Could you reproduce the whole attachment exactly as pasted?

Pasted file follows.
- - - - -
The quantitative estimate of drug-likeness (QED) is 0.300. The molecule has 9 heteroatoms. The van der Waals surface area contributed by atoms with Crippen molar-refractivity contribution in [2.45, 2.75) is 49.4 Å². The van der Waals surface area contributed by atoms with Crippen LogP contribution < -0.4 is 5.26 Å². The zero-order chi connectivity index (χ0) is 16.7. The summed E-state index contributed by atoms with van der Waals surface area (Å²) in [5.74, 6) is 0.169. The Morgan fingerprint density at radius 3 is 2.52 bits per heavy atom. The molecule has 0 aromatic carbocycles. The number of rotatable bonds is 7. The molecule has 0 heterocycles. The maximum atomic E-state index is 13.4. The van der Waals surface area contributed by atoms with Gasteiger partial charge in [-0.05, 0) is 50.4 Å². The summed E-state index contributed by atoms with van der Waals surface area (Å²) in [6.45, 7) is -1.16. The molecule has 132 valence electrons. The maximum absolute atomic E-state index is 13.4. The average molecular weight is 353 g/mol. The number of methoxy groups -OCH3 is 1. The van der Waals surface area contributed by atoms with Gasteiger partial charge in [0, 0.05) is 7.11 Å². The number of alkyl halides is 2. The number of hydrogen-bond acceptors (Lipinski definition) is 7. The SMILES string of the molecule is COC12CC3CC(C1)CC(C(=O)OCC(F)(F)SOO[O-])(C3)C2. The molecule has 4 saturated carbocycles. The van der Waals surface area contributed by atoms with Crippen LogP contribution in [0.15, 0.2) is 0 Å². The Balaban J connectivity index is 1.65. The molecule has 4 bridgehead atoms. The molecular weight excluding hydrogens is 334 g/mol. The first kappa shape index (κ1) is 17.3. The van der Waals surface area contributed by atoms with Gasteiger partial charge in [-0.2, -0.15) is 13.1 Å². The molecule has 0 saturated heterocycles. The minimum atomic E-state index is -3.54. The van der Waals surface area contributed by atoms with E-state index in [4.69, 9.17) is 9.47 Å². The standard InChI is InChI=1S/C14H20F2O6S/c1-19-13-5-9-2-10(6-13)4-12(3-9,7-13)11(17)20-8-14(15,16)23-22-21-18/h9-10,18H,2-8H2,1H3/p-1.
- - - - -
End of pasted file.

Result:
The quantitative estimate of drug-likeness (QED) is 0.300. The molecule has 9 heteroatoms. The van der Waals surface area contributed by atoms with Crippen molar-refractivity contribution in [2.45, 2.75) is 49.4 Å². The van der Waals surface area contributed by atoms with Crippen LogP contribution < -0.4 is 5.26 Å². The zero-order chi connectivity index (χ0) is 16.7. The summed E-state index contributed by atoms with van der Waals surface area (Å²) in [5.74, 6) is 0.169. The Morgan fingerprint density at radius 3 is 2.52 bits per heavy atom. The molecule has 0 aromatic carbocycles. The number of rotatable bonds is 7. The molecule has 0 heterocycles. The maximum atomic E-state index is 13.4. The van der Waals surface area contributed by atoms with Gasteiger partial charge in [-0.05, 0) is 50.4 Å². The summed E-state index contributed by atoms with van der Waals surface area (Å²) in [6.45, 7) is -1.16. The molecule has 132 valence electrons. The maximum absolute atomic E-state index is 13.4. The average molecular weight is 353 g/mol. The number of methoxy groups -OCH3 is 1. The van der Waals surface area contributed by atoms with Gasteiger partial charge in [0, 0.05) is 7.11 Å². The number of alkyl halides is 2. The number of hydrogen-bond acceptors (Lipinski definition) is 7. The SMILES string of the molecule is COC12CC3CC(C1)CC(C(=O)OCC(F)(F)SOO[O-])(C3)C2. The molecule has 4 saturated carbocycles. The van der Waals surface area contributed by atoms with Crippen LogP contribution in [0.15, 0.2) is 0 Å². The Balaban J connectivity index is 1.65. The molecule has 4 bridgehead atoms. The molecular weight excluding hydrogens is 334 g/mol. The first kappa shape index (κ1) is 17.3. The van der Waals surface area contributed by atoms with Gasteiger partial charge in [-0.2, -0.15) is 13.1 Å². The molecule has 0 saturated heterocycles. The minimum atomic E-state index is -3.54. The van der Waals surface area contributed by atoms with E-state index in [4.69, 9.17) is 9.47 Å². The standard InChI is InChI=1S/C14H20F2O6S/c1-19-13-5-9-2-10(6-13)4-12(3-9,7-13)11(17)20-8-14(15,16)23-22-21-18/h9-10,18H,2-8H2,1H3/p-1.